Last edited by ValiantSon; 15-02-2018 at 8:43 PM.
    • aj23
    • By aj23 16th Feb 18, 12:18 PM
    • 396 Posts
    • 145 Thanks
    aj23
    No, even if you draw the money before the 12 month term it can still, potentially, be a better option than an easy access account. To give an example, saving the full £250 p/m in Nationwide's regular saver, and then withdrawing the money at (for sake of argument) the end of the eighth month, would give you £37.02 interest. Compare this to putting the money in an easy access savings account at 1.35% (currently best), which would pay £10.09 in the same period. Even if you had the full £3000 in the easy access saver from the start, you would still only get £27 after eight months. The regular saver wins.



    I've already said that Nationwide and Santander allow you to make withdrawals at any time, without penalty or restriction. HSBC, First Direct and M&S don't allow any withdrawals until the account matures. If you close the account early then they transfer the money to a normal savings account and treat it as if it has always been in that account, paying just 0.05% in HSBC and First Direct, and 0.1% in M&S.
    Originally posted by ValiantSon
    Yeah, I didn't say it isn't potentially a better option, even if you withdraw before 12 months, if it lets you. You've highlighted many who don't allow withdrawal. That's why I said that that an easy access is better for if you need frequent access. Using a Regular Saver as an easy access account means you usually can't replace that months deposit, or the balance, subject to loss of interest, and perhaps penalties, and the term is usually 12 months anyway. That's why I said open one, max it out for 12 months, then it concerts to easy access at the end, so you have the RS interest and easy access after 12 months.

    Yeah Nationwide and Santander, that's essentially it. So unless you have the current account with either you can't open them anyway.

    We're are basically saying the same and agreeing, so I'm not sure why you're being combative.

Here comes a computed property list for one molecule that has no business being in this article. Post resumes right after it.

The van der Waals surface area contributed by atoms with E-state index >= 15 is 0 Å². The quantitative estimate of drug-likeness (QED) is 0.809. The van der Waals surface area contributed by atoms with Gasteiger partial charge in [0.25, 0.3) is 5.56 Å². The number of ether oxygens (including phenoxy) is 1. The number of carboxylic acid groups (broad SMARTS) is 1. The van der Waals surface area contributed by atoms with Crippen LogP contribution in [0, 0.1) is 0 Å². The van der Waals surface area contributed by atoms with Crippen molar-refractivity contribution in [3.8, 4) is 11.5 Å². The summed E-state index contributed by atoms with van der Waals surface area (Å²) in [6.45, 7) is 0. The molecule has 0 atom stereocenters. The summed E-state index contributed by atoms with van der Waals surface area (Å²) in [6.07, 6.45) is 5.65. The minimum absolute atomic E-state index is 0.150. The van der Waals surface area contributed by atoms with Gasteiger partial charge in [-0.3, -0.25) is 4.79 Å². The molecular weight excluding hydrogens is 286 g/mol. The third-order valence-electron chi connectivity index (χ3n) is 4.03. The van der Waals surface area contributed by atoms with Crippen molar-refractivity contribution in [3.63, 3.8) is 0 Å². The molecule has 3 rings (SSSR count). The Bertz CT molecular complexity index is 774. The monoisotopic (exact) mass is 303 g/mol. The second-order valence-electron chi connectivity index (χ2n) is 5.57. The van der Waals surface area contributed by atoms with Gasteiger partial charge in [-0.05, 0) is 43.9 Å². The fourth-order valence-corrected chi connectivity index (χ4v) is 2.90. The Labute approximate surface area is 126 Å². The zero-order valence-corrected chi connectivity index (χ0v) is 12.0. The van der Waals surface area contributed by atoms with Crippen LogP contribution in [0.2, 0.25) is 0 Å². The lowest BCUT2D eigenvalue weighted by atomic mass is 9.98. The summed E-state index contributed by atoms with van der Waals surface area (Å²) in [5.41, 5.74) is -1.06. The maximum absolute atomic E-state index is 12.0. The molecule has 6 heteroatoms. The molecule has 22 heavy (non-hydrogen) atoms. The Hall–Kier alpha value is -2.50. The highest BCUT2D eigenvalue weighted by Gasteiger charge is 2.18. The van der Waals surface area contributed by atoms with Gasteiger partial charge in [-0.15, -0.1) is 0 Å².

• ValiantSon
    • By ValiantSon 16th Feb 18, 12:43 PM
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    ValiantSon
    Yeah, I didn't say it isn't potentially a better option, even if you withdraw before 12 months, if it lets you. You've highlighted many who don't allow withdrawal. That's why I said that that an easy access is better for if you need frequent access. Using a Regular Saver as an easy access account means you usually can't replace that months deposit, or the balance, subject to loss of interest, and perhaps penalties, and the term is usually 12 months anyway. That's why I said open one, max it out for 12 months, then it concerts to easy access at the end, so you have the RS interest and easy access after 12 months.

    Yeah Nationwide and Santander, that's essentially it. So unless you have the current account with either you can't open them anyway.

    We're are basically saying the same and agreeing, so I'm not sure why you're being combative.
    Originally posted by aj23
    I'm not being combative, I have pointed out some flaws in what you said as, if someone acted on your statements, they might make a less good choice. The principle purpose of the forum is to share information and insight, so as to aid others in making a decision. Sometimes that means that you will be contradicted.

    You actually said that if a regular saver wasn't, "maxed out," then, "there [was] no point." This was factually incorrect. I posted to correct that by showing how a regular saver, used in the way described - withdrawing money before maturity, could lead to a better result than an easy access account. We aren't, "basically saying the same."

    It is not beyond the capability of someone of average intelligence to open a qualifying current account with either Santander, or Nationwide (or even both) to get access to their 5% regular savers. Your objection, therefore, makes no sense. These are not accounts only for those fortunate enough to happen to already hold current accounts with these two companies. Indeed, they are actually intended to attract new customers (as well as help to retain existing ones).